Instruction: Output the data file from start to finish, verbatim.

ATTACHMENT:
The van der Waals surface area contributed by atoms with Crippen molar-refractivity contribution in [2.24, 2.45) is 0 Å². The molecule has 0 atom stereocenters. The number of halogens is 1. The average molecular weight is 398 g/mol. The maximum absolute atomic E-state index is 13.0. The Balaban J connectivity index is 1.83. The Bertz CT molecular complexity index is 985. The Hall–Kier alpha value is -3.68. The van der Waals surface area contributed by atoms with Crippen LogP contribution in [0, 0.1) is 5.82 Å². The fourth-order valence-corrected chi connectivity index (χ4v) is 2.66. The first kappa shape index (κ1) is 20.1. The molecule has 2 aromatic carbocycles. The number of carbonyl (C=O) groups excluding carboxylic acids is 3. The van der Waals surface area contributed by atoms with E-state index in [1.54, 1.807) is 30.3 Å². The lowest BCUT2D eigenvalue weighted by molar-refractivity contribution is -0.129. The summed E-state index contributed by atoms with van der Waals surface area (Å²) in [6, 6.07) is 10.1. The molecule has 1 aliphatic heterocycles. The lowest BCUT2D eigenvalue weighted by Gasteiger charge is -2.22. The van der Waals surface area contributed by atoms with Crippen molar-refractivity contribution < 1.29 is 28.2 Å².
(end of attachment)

The van der Waals surface area contributed by atoms with Crippen molar-refractivity contribution in [2.24, 2.45) is 0 Å². The molecule has 0 atom stereocenters. The number of halogens is 1. The average molecular weight is 398 g/mol. The maximum absolute atomic E-state index is 13.0. The Balaban J connectivity index is 1.83. The Bertz CT molecular complexity index is 985. The Hall–Kier alpha value is -3.68. The van der Waals surface area contributed by atoms with Crippen LogP contribution in [0, 0.1) is 5.82 Å². The fourth-order valence-corrected chi connectivity index (χ4v) is 2.66. The first kappa shape index (κ1) is 20.1. The molecule has 2 aromatic carbocycles. The number of carbonyl (C=O) groups excluding carboxylic acids is 3. The van der Waals surface area contributed by atoms with E-state index in [1.54, 1.807) is 30.3 Å². The lowest BCUT2D eigenvalue weighted by molar-refractivity contribution is -0.129. The summed E-state index contributed by atoms with van der Waals surface area (Å²) in [6, 6.07) is 10.1. The molecule has 1 aliphatic heterocycles. The lowest BCUT2D eigenvalue weighted by Gasteiger charge is -2.22. The van der Waals surface area contributed by atoms with Crippen molar-refractivity contribution < 1.29 is 28.2 Å².